The fight to end overbroad surveillance took place in a variety of battlefields in 2014, including Congress. Some of the legislation Congress considered represented real steps towards curtailing the NSA’s overbroad authority, while some bills were fake fixes. And the NSA’s defenders fought real change at every step of the way.
We supported the original USA Freedom Act, introduced in October of 2013, as a floor for reform, rather than our ultimate goal. But in May 2014, when the House of Representatives finally passed USA Freedom, it had been gutted so severely during the House amendment process that EFF could not support it. We didn't think it would end bulk collection of telephone records—and might even codify bad interpretations of the law that the NSA has used to justify expansive collection under Section 702 of the FISA Amendments Act.
That’s why we were encouraged to see Senator Leahy introduce the USA Freedom Act of 2014 in July. It was very different from the House version, though not as strong as the original USA Freedom. After thoroughly weighing its strengths and weaknesses, we decided to support it. Our bottom line was that the legislation would end bulk collection of telephone records under Section 215, improve transparency, and put a special advocate in the FISA Court—something we’ll never be able to get through our litigation. But in the lame duck session the Senate narrowly voted against even allowing a vote on the Leahy bill.
The news wasn’t all bad, however. In June, the House of Representatives voted overwhelmingly (293-123) to approve an amendment to the 2015 Department of Defense appropriations bill designed to cut funding for NSA backdoors. Unfortunately, the amendment was ultimately stripped from the bill last minute. It would have prohibited use of funds from the bill for either searching the communications of Americans collected under Section 702 without a warrant or trying to engineer backdoors into products or services. Although the amendment didn’t survive, the vote itself makes it clear that lawmakers recognize the need for reform—and the language has been introduced as a standalone bill, the Secure Data Act of 2014 [pdf].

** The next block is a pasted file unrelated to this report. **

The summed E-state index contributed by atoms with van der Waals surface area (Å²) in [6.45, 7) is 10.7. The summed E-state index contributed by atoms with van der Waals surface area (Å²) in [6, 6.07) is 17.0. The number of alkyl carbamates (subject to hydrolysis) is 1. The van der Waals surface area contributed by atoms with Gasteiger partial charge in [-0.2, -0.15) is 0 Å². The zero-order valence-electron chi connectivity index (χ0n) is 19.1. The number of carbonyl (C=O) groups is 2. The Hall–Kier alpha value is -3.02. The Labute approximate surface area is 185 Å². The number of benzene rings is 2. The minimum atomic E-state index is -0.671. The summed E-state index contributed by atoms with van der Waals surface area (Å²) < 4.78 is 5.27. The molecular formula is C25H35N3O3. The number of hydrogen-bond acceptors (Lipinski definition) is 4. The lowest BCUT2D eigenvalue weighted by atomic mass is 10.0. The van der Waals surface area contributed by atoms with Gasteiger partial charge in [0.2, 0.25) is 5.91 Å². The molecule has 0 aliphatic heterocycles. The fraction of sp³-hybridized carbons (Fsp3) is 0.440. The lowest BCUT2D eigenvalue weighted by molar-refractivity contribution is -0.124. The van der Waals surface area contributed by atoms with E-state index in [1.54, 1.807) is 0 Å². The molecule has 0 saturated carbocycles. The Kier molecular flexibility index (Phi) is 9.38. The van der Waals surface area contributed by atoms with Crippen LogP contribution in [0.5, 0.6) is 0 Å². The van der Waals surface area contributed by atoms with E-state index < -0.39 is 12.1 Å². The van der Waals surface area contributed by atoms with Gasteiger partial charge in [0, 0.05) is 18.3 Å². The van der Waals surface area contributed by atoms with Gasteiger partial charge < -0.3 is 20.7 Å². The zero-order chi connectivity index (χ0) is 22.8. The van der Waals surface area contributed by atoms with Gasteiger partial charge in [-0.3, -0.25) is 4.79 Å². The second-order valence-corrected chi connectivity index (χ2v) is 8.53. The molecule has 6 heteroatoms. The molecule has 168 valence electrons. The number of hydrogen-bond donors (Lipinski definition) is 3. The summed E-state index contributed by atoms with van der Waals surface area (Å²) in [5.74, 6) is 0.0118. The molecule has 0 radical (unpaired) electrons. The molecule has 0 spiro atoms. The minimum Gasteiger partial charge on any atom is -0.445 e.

We also saw some fake fixes to NSA spying, supported by the NSA’s biggest defenders, die quiet deaths in Congress. The leaders of the House Permanent Select Committee on Intelligence introduced a bill that would have created an entirely new spying authority for the NSA. And Senator Feinstein’s FISA Improvements Act would’ve codified some of the NSA’s worst practices, but it never made it to the Senate floor.
Of course, no mention of 2014 would be complete without noting that, together with our friends Greenpeace and the Tenth Amendment Center, EFF launched an airship over the NSA’s Utah data center. The airship carried the message “NSA Illegal Spying Below" along with a link steering people to our web site, StandAgainstSpying.org, which graded senators on their voting record on surveillance.
What’s in Store
2014 had its ups and downs, but we’re excited about fighting mass spying in 2015. That’s why we’re starting the year off strong with a newly launched petition to President Obama telling him to stop mass spying under Executive Order 12333. The order, signed by President Reagan, governs the conduct of U.S. surveillance overseas. It has been used to justify incredibly invasive surveillance of non-U.S. persons. And it matters within the U.S. too—former State Department official John Napier Tye called it a legal loophole that could allow surveillance of Americans simply because their communications don’t stay entirely within the United States.
And in 2015, some sections of the PATRIOT Act, including Section 215 (which the NSA has used to justify bulk collection of telephone records) will expire. Congress will have to reauthorize these sections—a big opportunity to force every lawmaker to show us where they stand when it comes to spying.
What will happen next? Stay tuned!
This article is part of our Year In Review series; read other articles about the fight for digital rights in 2014. Like what you're reading? EFF is a member-supported nonprofit, powered by donations from individuals around the world. Join us today and defend free speech, privacy, and innovation.